45. The Growing Burden of Risk from High Blood Pressure, Cholesterol, and Bodyweight


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Richard Lord, www.rlordphoto.com

Although cardiovascular disease (CVD) is traditionally considered a Western ailment, it has become a leading and growing cause of disability and mortality in developing countries. CVD results from high blood pressure, cholesterol, and bodyweight, among other risk factors, and frequently type 2 diabetes accompanies these conditions. Obesity–related diseases account for 2–8 percent of all health care expenditures in developed countries and signal similar future financial burden for developing countries.

Interventions to address CVD risks can be population–based (lowering risk factors generally) or personal interventions for those at high risk from individual risk factors. Decisions based on the level of single risk factors have no biological justification and are likely to both over– and undertreat. A better strategy is to concentrate on the absolute risk, determined by the interaction of several factors. This strategy, developed in New Zealand, has been widely adopted. It can target individuals with known disease (stroke, myocardial infarction, or angina) or those with no previous cardiovascular disease who are at high risk. The strategy needs to be used in conjunction with population–based interventions to promote healthier lifestyles?such as weight loss, dietary change, and physical activity?as well as pharmacological treatment, particularly with statins to lower cholesterol and blocking agents to reduce hypertension. For those severely overweight, gastric bypass surgery is an alternative but is expensive and risky.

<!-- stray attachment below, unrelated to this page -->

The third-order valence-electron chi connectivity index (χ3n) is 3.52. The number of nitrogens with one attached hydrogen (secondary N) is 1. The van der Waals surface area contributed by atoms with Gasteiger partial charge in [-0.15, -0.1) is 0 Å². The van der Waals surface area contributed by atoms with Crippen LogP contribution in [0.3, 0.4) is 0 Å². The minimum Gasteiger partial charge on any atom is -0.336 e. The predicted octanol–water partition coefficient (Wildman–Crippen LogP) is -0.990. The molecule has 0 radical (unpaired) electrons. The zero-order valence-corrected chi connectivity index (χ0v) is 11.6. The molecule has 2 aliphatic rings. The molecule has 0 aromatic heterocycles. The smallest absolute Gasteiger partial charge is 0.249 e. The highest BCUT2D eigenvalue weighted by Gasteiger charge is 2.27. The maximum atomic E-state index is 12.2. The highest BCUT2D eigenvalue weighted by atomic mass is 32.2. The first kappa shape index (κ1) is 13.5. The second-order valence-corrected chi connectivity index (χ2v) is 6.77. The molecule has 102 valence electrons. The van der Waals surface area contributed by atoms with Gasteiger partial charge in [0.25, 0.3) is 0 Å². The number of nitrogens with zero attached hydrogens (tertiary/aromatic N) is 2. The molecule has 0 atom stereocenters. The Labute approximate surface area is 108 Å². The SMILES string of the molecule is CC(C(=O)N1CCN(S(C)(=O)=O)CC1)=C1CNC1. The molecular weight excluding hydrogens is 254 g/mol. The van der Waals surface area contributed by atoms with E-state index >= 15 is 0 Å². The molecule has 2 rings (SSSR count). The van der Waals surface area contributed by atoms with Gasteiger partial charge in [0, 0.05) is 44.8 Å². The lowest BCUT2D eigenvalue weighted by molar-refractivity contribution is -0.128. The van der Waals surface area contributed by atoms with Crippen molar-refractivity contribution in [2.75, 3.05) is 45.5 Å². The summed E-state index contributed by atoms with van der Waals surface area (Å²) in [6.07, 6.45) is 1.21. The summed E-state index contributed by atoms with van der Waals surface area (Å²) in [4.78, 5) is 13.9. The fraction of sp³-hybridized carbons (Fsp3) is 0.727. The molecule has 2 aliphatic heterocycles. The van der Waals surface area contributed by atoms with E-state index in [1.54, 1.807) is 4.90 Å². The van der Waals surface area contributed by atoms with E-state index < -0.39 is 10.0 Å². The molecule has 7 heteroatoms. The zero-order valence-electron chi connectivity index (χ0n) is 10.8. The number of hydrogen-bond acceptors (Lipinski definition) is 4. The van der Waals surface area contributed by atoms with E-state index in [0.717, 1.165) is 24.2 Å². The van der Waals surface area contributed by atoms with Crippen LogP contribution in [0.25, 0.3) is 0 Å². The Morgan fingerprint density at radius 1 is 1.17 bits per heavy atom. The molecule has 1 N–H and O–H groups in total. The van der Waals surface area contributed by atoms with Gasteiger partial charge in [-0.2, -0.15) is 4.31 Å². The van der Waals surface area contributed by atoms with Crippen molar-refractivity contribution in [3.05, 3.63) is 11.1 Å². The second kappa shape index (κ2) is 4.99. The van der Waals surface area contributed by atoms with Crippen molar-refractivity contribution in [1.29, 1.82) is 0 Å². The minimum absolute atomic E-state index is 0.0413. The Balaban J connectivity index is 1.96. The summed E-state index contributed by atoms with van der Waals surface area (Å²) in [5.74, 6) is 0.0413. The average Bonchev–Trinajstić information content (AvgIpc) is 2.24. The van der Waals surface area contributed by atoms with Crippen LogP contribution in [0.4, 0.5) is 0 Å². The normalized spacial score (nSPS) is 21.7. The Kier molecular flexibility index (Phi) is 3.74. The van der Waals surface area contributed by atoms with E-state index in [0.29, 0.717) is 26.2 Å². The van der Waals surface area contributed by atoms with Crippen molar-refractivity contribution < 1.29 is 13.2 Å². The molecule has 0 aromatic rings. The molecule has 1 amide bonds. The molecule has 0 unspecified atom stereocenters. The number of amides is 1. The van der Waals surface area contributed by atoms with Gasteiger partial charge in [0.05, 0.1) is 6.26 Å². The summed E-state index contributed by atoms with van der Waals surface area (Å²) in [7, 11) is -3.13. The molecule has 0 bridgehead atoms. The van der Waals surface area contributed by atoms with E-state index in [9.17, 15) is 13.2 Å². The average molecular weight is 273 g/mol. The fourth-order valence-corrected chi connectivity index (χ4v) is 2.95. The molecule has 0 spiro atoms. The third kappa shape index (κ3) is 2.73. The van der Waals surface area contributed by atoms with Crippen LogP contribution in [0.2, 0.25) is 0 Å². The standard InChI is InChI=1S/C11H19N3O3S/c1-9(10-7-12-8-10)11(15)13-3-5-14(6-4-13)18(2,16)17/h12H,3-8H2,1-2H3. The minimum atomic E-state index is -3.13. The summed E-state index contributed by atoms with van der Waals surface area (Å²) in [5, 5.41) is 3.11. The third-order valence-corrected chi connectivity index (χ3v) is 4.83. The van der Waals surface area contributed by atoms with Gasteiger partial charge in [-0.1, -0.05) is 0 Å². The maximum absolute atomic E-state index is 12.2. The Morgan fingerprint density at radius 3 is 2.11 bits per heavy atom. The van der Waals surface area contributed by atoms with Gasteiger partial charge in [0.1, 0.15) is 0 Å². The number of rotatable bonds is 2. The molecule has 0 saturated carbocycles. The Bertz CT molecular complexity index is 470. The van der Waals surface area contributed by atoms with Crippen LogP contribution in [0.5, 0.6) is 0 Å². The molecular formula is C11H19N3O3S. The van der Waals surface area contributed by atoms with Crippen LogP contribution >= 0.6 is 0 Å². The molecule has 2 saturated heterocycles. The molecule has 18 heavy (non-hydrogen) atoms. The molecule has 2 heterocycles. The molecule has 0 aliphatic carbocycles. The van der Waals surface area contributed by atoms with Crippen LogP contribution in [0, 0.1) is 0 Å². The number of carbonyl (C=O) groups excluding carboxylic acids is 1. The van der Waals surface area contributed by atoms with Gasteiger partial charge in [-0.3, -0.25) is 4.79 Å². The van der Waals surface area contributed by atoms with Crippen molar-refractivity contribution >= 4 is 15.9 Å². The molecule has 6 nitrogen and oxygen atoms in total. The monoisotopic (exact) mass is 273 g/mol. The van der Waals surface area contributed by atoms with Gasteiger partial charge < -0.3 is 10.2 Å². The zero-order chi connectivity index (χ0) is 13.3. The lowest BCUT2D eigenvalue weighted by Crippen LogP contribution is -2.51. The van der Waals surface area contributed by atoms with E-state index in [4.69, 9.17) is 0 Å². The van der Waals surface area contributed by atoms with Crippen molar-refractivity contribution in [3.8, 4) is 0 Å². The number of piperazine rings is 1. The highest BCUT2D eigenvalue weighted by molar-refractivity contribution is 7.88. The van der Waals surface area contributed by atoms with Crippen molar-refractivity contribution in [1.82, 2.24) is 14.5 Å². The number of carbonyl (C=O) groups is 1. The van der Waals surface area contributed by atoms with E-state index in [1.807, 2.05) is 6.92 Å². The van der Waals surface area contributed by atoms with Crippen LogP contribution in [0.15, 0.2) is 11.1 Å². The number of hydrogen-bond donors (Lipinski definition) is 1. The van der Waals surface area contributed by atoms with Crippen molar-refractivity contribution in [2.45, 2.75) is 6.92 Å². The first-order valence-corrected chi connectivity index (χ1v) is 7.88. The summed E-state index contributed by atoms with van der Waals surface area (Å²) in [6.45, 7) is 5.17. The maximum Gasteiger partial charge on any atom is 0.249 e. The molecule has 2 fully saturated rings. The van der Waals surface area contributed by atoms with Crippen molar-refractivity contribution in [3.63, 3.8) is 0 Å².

The cost–effectiveness of interventions varies significantly by type and country. For personal interventions, costs include drugs, for which availability of generics is a factor, and diagnostic laboratory testing. Population–based interventions typically are low in cost, but their effectiveness is not as well documented as that of personal interventions. Because it is anticipated that the productive years lost as a result of CVD will nearly double by 2030, treatment would improve the available workforce and yield economic benefits exceeding costs. More research will identify ways to combine treatments and refine the absolute risk–based approach.